PZ Myers

In a recent blog post, biologist PZ Myers argued that philosophical and scientific arguments concerning abortion are irrelevant because the matter of abortion reduces to “a simple question.” I argue, as someone who identifies as pro-choice with a background in philosophy, that the matter of abortion isn’t as simple as PZ makes it out to be.

Throughout my undergraduate studies in philosophy it became quite evident to me that arguments concerning many philosophical issues can be — and are — raised. What might appear to us to be simple or evident doesn’t appear to be so following closer examination. Concerning philosophy of religion, for example, a vast array of articles inside of and outside of jornals exist on the topics of miracles, the problem of evil, faith, and theological fatalism. Competing ethical frameworks in the domain of ethics such as utilitarianism, virtue ethics, and deontology exist which merely, in many cases, start discussions while specific issues such as suicide, euthanasia, and the death penalty are often later discussed in the light of various ethical frameworks. To note that a long-debated philosophical issue is ‘simple’ or otherwise reduces to one question — especially in the case of ethical matters — seems to be quite a foolish blunder.

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My protest of “Stand Up for Religious Freedom” rally in Scranton, PA

Here I am at the “Stand Up for Religious Freedom” rally in Scranton, PA with my protest sign also promoting the NEPA Freethought Society’s website. In this post, in a narrative fashion of sorts, I will provide some of my thoughts concerning the rally and recount some of my protesting experience. I can write for hours about the bad arguments (and responses to my arguments) posed to me, but I won’t do this and instead focus on some tidbits of my experience. Aside from my thoughts, the end of this post includes local print media coverage of the event via reporter Rich Howells writing for Go Lackawanna in which I was interviewed.

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Response to “Humans must embrace culture that respects life”

The Times Leader’s letter to the editor section has recently been a good source of fodder for this blog because it’s quite apparent that people have no idea what they are talking about and/or have simply fallen victim to religious propaganda.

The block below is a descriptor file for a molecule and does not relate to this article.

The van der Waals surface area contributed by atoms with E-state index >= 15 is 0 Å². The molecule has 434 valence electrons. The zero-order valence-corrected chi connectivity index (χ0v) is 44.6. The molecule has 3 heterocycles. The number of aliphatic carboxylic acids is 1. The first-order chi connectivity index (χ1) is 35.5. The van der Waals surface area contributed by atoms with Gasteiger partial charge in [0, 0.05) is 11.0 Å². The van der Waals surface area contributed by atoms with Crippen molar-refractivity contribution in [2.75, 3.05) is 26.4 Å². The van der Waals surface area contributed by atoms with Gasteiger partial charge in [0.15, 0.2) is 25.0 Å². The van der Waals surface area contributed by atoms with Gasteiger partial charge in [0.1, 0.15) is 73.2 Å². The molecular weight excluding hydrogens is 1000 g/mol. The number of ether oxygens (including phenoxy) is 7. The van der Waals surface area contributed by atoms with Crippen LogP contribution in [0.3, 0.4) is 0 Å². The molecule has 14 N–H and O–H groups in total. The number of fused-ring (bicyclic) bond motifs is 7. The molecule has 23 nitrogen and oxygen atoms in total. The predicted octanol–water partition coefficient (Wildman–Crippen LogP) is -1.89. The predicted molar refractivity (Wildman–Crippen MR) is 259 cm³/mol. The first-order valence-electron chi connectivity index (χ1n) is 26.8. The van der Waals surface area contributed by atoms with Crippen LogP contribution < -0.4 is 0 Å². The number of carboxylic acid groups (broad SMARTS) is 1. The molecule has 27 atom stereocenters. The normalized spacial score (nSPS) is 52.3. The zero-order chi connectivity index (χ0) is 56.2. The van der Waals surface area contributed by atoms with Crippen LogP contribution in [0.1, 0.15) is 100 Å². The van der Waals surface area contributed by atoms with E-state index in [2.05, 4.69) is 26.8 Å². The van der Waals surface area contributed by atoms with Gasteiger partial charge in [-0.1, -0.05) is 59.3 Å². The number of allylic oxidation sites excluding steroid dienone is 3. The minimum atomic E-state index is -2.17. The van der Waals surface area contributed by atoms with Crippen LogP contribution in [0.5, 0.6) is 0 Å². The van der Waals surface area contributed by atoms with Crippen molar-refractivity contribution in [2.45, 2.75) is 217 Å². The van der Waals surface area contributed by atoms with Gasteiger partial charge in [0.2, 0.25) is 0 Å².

One of today’s letters, “Humans must embrace culture that respects life,” contains several logical fallacies including but not limited to false dichotomies, strawmanning, and inappropriate appeals to emotion.

The letter reads:

Humanity is indeed at a crossroad. It must either choose to preserve human life or face a quite uncertain, unrecognizable and bleak future.

The Bible states that God abhors the shedding of all innocent blood. Yet, since the legalization of abortion in 1973, it is reported that more than 50 million abortions have occurred in our country alone. Who can be more innocent than a helpless child within the womb? God grieves.

Progressively, we have become desensitized toward the plight of the unborn. Many in the media play a major role in this desensitization. The agenda of many is clear: a war and genocide against the helpless and innocent unborn.

While I may not be able to change laws alone, as a matter of conscience, I appeal to your heart to choose life, as your mother did. I appeal to you to teach others not that abortion is so much a right, but something quite destructive to both mother and child. I implore you to embrace a culture that nurtures a respect for life from conception to natural death. Without these things, there is no future for humanity.

Nicholas Butrie

Landsford Read More